Fireworks Advice


Fireworks can be terrifying for our pets. Frightened cats can startle easily, be more inclined to run away or get lost, or run across roads and be involved in tragic accidents. Inside the home, they can also develop behavioural problems, like inappropriate toileting and overgrooming.

Whenever there are likely to be fireworks around, we would strongly advise keeping your cat safely inside before it gets dark; lock all doors, cat flaps and windows to stop the cat getting out and also to help keep the noise down.

The act of shutting a cat indoors can induce a certain amount of stress in its own right, so it is advisable to start getting them used to the routine in advance of any firework displays that may occur with plenty or treats/play/positive reinforcement.

- You can try to desensitise your cat to the sounds of fireworks before the season actually comes around. There are many clips available on YouTube which you can play occasionally to gauge your cat’s response, increasing the volume steadily depending on how they cope with this.

- Make sure there is a safe space for your cat to hide/sleep (cardboard boxes are very popular!)

- Do not seek out your cat to cuddle it if it wants to be solitary. Holding them and stopping them running away can make them feel more trapped and so change the way they behave towards you. Let your cat come to you if it wants company.

- Use plenty of treats to distract your cat from noise outside.

- Consider pheromone diffusers to help make your cat feel more secure. Initiate these at least a week before any fireworks and maintain their use throughout firework season.



Unsurprisingly, dogs can find firework displays incredibly worrying and stressful.

The best things to do for your dog, even if they do not appear significantly stressed initially, is desensitisation to the noises, distractions with their favourite toys or treats, and making sure your dog feels safe.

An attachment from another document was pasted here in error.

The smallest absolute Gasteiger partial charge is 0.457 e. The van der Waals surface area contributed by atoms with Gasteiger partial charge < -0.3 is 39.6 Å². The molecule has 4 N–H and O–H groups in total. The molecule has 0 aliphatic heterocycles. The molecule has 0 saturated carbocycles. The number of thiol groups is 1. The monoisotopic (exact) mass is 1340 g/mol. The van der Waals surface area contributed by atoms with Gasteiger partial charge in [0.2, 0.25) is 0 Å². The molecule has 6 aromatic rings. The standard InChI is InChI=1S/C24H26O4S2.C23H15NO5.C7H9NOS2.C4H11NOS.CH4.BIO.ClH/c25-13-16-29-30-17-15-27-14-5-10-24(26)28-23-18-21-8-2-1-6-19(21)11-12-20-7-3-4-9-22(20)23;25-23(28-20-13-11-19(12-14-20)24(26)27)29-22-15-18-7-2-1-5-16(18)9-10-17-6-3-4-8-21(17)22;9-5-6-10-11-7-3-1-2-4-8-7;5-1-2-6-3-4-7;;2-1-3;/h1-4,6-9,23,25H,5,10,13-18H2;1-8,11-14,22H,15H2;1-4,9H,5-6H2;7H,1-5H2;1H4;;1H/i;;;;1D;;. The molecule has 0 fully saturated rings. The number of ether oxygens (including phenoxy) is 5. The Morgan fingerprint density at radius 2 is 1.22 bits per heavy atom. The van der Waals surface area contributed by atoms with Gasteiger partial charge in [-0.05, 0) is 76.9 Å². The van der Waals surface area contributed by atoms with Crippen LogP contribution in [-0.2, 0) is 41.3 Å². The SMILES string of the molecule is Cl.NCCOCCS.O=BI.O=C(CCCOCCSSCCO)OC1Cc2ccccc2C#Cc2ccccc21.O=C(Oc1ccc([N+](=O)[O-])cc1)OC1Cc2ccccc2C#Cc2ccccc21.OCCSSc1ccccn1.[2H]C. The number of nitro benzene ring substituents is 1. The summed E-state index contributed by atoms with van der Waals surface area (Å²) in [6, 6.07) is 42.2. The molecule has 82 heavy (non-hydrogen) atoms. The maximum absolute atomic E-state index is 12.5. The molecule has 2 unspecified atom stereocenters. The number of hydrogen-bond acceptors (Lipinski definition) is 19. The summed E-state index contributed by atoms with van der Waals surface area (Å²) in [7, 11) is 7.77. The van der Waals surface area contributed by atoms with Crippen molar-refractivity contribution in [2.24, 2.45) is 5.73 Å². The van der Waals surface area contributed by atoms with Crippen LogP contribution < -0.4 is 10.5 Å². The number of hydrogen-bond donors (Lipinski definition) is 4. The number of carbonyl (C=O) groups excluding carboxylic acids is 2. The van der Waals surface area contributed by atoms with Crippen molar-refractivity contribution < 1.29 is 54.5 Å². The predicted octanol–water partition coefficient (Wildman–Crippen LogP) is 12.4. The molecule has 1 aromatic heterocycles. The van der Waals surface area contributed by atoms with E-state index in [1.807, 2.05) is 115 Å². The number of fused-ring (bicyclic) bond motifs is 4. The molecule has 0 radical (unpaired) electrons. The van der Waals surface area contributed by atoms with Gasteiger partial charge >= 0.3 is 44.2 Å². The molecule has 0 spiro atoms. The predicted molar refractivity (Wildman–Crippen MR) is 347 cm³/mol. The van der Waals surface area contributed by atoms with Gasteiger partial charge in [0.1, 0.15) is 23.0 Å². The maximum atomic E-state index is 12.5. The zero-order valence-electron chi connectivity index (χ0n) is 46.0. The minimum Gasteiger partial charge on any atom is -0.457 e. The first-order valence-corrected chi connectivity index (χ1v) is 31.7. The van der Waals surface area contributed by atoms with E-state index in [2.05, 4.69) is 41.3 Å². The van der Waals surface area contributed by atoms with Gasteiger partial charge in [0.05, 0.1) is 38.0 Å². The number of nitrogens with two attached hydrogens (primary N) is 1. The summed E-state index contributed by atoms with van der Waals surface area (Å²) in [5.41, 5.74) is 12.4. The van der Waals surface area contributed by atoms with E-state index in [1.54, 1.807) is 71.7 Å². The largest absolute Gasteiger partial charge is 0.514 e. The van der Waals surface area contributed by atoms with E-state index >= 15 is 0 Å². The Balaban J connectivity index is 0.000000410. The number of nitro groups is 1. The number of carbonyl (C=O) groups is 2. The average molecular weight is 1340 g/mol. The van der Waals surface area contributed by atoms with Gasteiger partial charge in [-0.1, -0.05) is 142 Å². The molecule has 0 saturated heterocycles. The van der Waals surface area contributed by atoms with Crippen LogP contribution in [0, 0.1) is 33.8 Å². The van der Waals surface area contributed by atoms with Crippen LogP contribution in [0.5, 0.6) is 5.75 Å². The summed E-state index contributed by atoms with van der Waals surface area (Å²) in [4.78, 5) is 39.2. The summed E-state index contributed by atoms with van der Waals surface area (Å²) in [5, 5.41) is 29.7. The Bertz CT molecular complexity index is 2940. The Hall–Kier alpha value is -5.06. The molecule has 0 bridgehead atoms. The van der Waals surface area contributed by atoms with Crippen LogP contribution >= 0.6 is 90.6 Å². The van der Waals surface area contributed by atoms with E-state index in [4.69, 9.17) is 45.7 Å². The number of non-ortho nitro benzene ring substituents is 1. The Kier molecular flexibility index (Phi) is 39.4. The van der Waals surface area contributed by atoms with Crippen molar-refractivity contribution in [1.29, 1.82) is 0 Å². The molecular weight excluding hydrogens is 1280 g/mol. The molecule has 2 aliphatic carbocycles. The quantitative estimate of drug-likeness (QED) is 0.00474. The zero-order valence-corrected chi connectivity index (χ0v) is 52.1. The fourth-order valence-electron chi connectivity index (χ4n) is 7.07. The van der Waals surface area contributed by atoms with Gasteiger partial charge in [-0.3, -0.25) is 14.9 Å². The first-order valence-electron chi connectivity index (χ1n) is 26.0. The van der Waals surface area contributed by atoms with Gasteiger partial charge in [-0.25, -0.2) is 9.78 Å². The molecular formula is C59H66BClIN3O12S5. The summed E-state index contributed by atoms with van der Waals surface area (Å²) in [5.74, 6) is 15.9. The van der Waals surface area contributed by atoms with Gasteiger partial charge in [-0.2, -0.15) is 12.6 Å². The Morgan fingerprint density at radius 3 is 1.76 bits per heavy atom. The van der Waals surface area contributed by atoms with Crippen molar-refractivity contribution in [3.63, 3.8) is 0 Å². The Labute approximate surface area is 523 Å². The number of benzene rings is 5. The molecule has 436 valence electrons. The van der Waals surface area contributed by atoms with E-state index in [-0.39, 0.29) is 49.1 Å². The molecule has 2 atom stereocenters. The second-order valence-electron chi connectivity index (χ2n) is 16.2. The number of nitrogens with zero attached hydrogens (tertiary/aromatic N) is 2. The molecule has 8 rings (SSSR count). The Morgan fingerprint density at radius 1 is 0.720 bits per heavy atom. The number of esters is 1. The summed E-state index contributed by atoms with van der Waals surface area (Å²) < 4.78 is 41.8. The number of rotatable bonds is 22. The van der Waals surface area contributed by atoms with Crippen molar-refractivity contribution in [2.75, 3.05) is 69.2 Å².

- It is best to walk your dog well in advance of any displays being set up, so there are no sudden surprises when out and about.


- It can be useful to keep the radio or TV on to mask any sudden bangs, to reduce the impact on your pet.


- Create a safe place or den where your dog can feel secure. Put blankets that smell of you and their favourite toys in there too. Never lock them in this crate, keep their options open for if they want to hide or venture out to be with you for support.


- Close any curtains or blinds so the bright flashes from fireworks are less likely to be startling.


- Allow your dog to pace if they need to, and do not shut them away in one room as this can make them feel more trapped.


- Check your dog’s microchip details are up to date – this is an easy one to forget but unfortunately, there is a rise in dogs going missing during the firework time of the year.


- If you can stay calm during fireworks, this can help to reassure your dog too. The more you fuss around your dog checking they’re ok, the more abnormal this can seem to them, so actually stress them more.


- Try to make your house and garden as escape proof as possible.


- Give your dog a big chew that they can spend hours occupying themselves with, or a snuffle mat to hide treats inside.


- Make sure there is plenty of water in their bowl – dogs will pant when stressed, so this can also mean they need to drink more in order to avoid dehydration


- Contact your vets if none of these steps are enough. There are medications that can be used to help alleviate anxiety, but in many cases, these need to be started weeks or even months in advance of the fireworks season. Other alternatives include behavioural referrals but there is no such thing as a quick fix.